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"Where are you?"

Translation:Vos ubi estis?

September 2, 2019

22 Comments


https://www.duolingo.com/profile/dscpp

This Latin is sort of unnatural—I feel like it should just be "Ubi estis?"


https://www.duolingo.com/profile/GScottOliver

2019-11-15 It seems to me that Vos is here for emphasis, as in, "I am in the forum where we said we would meet. Where are you?"

Timor mortis conturbat me.


https://www.duolingo.com/profile/NachoDeLeon

I agree with you. Latin is a very analytic language. "Vos" is unnecessary given the verb "estis" already encapsulates the second person singular.


https://www.duolingo.com/profile/PERCE_NEIGE

It's a synthetic language, not an analytic one.

Synthethic language: word ending changing according to the grammar role in the sentence, less prepositions, and fewer words.

Analytic language: more words, as the word ending doesn't change, and it's the word order that convey the meaning, not the ending.

https://www.britannica.com/topic/synthetic-language

"Vos ubi estis?" is certainly right when you want to insist on the "you", like it's the case in Spanish and Italian.


https://www.duolingo.com/profile/A_Bensonius

(Surely you meant second person plural.)


https://www.duolingo.com/profile/PatDoyle7

Duo accepts ubi estis


https://www.duolingo.com/profile/James531272

I used "Vos estis ubi" and was marked wrong; is there a reason this does not work?


https://www.duolingo.com/profile/Lucretius6

The question word "ubi" should precede the verb "estis", although not strictly


https://www.duolingo.com/profile/Rae221717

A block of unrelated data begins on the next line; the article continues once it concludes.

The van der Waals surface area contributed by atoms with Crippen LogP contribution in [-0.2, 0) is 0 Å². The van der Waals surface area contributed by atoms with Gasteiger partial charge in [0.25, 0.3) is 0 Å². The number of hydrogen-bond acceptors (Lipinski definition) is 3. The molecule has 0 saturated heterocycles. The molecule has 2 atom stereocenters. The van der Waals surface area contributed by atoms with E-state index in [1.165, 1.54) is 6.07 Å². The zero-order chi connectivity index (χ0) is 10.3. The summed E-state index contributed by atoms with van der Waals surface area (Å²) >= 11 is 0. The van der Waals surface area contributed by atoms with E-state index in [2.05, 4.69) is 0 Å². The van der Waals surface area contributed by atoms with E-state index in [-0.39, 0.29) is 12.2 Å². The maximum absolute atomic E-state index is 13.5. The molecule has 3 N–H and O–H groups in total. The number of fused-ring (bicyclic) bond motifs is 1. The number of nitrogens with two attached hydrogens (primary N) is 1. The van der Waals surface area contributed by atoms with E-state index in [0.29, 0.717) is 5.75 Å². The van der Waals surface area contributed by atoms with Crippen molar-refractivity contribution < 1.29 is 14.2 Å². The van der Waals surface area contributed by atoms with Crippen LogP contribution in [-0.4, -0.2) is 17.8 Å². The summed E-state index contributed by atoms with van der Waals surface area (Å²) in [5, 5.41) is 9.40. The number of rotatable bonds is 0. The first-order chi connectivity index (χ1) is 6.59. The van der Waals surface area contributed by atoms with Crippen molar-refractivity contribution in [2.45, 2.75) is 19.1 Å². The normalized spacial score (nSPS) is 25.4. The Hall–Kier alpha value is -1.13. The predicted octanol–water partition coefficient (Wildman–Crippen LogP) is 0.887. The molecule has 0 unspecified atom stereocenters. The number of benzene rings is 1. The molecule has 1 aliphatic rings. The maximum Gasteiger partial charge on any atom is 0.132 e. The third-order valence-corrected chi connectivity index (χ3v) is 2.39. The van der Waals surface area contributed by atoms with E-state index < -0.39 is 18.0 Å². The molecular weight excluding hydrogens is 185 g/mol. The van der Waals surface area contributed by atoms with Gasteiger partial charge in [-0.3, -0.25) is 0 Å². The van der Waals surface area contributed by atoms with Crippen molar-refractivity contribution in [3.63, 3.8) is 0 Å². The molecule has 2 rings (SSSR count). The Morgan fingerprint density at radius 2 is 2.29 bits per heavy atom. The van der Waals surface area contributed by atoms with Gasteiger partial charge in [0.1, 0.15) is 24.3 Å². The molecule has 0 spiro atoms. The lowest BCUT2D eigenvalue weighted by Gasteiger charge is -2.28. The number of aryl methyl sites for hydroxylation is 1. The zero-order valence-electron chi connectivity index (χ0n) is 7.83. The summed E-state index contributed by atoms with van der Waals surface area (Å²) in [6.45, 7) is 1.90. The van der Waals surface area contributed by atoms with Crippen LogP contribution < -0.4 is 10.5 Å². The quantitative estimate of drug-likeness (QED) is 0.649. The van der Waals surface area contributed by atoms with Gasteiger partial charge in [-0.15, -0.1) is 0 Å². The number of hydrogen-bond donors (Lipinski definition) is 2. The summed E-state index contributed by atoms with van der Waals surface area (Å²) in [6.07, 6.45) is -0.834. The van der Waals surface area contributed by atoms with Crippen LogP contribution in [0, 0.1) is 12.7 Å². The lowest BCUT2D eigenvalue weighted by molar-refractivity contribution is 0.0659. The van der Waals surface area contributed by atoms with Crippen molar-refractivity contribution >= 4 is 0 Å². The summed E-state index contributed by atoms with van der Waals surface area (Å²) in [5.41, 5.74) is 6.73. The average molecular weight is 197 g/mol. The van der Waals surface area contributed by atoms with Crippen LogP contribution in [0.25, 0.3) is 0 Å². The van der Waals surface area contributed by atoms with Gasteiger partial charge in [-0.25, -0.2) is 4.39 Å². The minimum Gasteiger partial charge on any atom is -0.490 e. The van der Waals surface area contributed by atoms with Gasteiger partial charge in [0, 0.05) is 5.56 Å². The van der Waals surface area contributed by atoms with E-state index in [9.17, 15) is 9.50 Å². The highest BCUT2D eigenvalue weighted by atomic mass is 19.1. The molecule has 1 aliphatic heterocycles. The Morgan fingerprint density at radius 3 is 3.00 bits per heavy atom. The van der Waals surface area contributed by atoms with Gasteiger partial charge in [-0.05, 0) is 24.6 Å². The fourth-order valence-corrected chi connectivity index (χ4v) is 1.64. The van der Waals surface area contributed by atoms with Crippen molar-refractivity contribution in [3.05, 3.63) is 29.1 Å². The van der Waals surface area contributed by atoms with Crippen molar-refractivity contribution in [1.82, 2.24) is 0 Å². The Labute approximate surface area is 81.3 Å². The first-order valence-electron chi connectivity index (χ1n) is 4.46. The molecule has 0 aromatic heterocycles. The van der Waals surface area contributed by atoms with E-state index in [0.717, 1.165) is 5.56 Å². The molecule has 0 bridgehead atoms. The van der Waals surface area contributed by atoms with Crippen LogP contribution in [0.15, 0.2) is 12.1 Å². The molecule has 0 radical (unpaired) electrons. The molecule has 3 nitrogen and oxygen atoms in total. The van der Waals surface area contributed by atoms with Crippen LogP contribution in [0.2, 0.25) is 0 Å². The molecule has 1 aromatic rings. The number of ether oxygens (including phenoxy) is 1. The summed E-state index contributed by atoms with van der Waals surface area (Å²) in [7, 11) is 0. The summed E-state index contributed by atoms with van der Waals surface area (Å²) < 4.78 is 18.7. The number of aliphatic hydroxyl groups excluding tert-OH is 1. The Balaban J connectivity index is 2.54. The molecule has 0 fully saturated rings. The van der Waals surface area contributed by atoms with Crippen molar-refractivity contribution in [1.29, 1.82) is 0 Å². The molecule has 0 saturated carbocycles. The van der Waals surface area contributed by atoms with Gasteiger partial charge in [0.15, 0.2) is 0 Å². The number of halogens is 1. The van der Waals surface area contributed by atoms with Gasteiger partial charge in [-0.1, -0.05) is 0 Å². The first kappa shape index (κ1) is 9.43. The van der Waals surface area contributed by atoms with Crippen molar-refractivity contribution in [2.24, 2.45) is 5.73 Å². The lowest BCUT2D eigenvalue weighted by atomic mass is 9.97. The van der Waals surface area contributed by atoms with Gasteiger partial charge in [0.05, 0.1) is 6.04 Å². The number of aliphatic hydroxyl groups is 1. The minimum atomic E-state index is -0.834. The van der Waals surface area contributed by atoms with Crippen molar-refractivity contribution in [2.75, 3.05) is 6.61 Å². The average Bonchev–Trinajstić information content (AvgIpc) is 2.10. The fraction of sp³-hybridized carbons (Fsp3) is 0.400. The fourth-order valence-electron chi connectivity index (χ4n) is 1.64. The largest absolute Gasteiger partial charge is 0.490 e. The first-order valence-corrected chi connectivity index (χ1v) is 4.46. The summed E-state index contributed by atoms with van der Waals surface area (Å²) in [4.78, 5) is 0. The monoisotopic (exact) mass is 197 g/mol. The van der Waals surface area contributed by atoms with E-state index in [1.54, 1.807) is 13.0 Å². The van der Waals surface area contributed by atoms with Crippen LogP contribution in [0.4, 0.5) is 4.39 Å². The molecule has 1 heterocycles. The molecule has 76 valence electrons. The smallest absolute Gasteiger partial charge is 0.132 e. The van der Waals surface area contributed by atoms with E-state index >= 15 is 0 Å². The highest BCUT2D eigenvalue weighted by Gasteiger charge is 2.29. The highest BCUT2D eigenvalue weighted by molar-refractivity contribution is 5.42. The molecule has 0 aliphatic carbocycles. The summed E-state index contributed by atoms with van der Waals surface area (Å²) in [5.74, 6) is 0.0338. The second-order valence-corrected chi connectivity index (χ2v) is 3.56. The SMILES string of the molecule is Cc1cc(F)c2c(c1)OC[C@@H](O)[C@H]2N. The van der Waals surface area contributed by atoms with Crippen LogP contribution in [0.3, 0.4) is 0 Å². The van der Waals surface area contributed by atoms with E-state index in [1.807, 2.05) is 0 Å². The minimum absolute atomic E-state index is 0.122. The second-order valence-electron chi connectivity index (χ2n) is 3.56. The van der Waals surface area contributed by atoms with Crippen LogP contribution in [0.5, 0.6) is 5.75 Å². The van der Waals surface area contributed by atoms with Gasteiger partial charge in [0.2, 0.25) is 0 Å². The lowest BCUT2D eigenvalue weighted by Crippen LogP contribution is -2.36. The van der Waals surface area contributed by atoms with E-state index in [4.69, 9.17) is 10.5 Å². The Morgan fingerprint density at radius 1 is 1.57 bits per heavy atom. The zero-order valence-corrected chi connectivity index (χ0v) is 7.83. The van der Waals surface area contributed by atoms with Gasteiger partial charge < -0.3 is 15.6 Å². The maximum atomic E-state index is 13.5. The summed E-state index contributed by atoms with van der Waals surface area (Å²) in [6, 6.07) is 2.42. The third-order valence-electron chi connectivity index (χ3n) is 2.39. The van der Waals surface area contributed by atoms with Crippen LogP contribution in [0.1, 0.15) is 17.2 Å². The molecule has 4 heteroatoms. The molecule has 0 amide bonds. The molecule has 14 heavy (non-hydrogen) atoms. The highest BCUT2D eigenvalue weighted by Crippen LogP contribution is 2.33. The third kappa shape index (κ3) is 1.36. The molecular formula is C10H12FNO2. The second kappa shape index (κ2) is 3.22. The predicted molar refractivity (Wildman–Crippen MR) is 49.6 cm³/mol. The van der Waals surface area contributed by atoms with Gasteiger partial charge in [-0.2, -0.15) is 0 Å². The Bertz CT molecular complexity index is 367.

How unstrictly? I made the same error as James, and would like to know the limits of possible word rearrangements.


https://www.duolingo.com/profile/dscpp

To my understanding, adverbs (like ubi) should usually precede verbs (like estis) in Latin. You should try to follow the various word order conventions in Latin (like adverb before verb, noun before adjective, preposition before object, etc.) in everyday sentences like this—the reason "not strictly" was used (I would guess) is because the conventions are often broken in certain forms of writing (like poetry). Latin can technically be understood in pretty much any word order, unlike English, but normal sentences just sound a bit odd if conventions aren't followed.


https://www.duolingo.com/profile/Apuleios

As on a previous sentence, vos is not needed also has been observed by Dscpp. The verb alone suffices. Hence, Ubi estis, and not vos ubi estis. THis is a word to word translation of the English


https://www.duolingo.com/profile/Dankpaws

This phrase was probably uncommon before the invention of long range communication tools because for one to communicate they must be in hearing range if eachother.


https://www.duolingo.com/profile/MathewKeen1

Our your sending an epistula out to your milites on campaign. You tell the tabellerius to travel the route until you find them. In the letter you right. Quo estis. They then reply what their urbe proxima is. Letting the patrones back in Roma know when to expect their adveniunt.


https://www.duolingo.com/profile/-Carol.

Is 'vos' in the accusative here?


https://www.duolingo.com/profile/PERCE_NEIGE

No, it's simply the subject pronoun, so, nominative. It's not a complement for "to be", that has no complement anyway.


https://www.duolingo.com/profile/DiscipulaBH

Why is my answer wrong? I would have preferred Ubi estis? Since the Vos was capitalized, I put Vos estis ubi? (placing the verb next to estis) I agree that the vos is unnecessary and it is misleading because the ubi should be first, not the Vos.


https://www.duolingo.com/profile/JohnSmith2142

Since when are we allowed to put the interrogative pronoun somewhere else than at the beginning of the sentence? Can we put it wherever we want?


https://www.duolingo.com/profile/NathanTibb

And I'm so sorry

I had to, okay?


https://www.duolingo.com/profile/Den_hvalrossen

Funny how I used to regularly text people this


https://www.duolingo.com/profile/AnssiAatam

So, a pronoun can be placed before "ubi"? That sounds so unnatural to me.

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